Navigant Consulting and the U.S. Department of Energy’s (DOE) Better Buildings Alliance recently released an On-Site Commercial Solar PV Decision Guide for the Healthcare Sector to address barriers and solutions to solar PV for healthcare facilities.
More and more, healthcare facilities are looking for ways to reduce energy costs. According to the DOE, hospitals and healthcare facilities consumed more than 8% of the total energy used in U.S. commercial buildings in 2012 and spend more than $8 billion on energy annually. Following the food service industry, healthcare is the second most energy-intensive sector, with energy costs rising an alarming 56% between 2003 and 2008, according to the Healthier Hospitals Initiative. Many hospitals are focusing on energy efficiency, and Navigant Research forecasts the market for healthcare energy management systems will more than double by 2024. Solar PV is a key solution to reduce energy costs.
Some of the benefits of solar PV include:
- It reduces electricity consumption and helps decrease peak demand, meaning lower operating costs and more resources for patient care.
- It protects against rising energy costs and price volatility.
- It generates electricity without any direct emissions.
Barriers to solar PV include:
- Hospital roofs are crowded with other equipment and there is limited space for a solar array.
- Staff have limited availability, and many hospitals do not have a dedicated energy manager.
- Large healthcare systems are often made up of small, autonomous organizations, which complicates ownership models.
- Nonprofit healthcare organizations and real estate investment trusts cannot take direct advantage of tax benefits.
- Management sees solar PV as a large investment that may not be financially viable, especially compared to medical equipment.
Solutions and Strategies
Installation type: If the roof is dominated by medical equipment, design a carport or ground-mounted array. A carport array may be more expensive, but it also provides benefits like shading cars from the sun. Ground-mounted arrays put underutilized land to use and usually accommodate larger systems.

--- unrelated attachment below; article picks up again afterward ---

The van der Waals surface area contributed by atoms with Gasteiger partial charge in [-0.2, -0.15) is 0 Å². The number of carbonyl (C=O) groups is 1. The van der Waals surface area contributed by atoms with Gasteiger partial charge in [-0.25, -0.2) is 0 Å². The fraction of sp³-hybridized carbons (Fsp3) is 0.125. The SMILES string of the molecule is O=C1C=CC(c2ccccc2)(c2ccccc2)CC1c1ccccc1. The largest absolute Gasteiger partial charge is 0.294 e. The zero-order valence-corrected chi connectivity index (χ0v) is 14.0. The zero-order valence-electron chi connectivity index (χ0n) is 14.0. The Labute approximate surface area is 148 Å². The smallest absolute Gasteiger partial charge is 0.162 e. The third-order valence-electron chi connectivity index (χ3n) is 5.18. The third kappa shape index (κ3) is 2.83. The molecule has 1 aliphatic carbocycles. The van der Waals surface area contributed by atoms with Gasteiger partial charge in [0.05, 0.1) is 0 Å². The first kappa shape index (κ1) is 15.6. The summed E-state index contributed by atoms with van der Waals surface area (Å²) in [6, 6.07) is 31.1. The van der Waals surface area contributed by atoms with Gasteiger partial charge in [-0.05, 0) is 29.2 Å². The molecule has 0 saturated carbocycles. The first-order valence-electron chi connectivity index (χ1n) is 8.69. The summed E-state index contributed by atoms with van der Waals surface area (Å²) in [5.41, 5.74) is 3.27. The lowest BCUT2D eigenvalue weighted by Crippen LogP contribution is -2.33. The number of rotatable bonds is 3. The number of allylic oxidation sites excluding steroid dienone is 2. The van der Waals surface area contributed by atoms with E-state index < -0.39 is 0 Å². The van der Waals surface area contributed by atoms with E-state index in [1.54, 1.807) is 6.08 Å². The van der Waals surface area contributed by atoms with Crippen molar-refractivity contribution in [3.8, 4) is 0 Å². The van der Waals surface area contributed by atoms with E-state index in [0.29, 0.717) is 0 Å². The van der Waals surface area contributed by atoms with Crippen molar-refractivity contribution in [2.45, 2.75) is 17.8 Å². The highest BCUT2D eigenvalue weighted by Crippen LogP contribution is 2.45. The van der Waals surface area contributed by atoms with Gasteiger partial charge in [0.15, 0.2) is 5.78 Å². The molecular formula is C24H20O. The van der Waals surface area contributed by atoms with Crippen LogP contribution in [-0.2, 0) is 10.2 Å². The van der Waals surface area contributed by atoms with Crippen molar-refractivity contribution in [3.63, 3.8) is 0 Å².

Commercial Carport-Mounted PV Array
(Source: National Renewable Energy Laboratory)
Location: Healthcare facilities other than hospitals often make better hosts and should be considered when siting a PV system. Medical office buildings, laboratories, material management centers, outpatient facilities, and other care centers typically have less rooftop equipment than a hospital.
Financing: Third-party ownership structures often involve a power purchase agreement (PPA), under which the healthcare facility purchases electricity at an agreed upon price. For non-profit organizations that cannot take advantage of tax benefits, a PPA is likely the best financing strategy because the third party will be able to access tax incentives and reflect this in a lower price.
Planning: The PV project should be approved by the Chief Financial Officer and the Facilities Manager/Director of Engineering. It will eventually go to the Board of Directors for approval, and would benefit from having an internal champion—like a Sustainability Manager—see it through the process. Healthcare organizations can also integrate sustainability efforts into the organizational structure.
(Source: Navigant Consulting)
Tags: Building Innovations, Energy Technologies, Intelligent Building Management Systems, Solar Power
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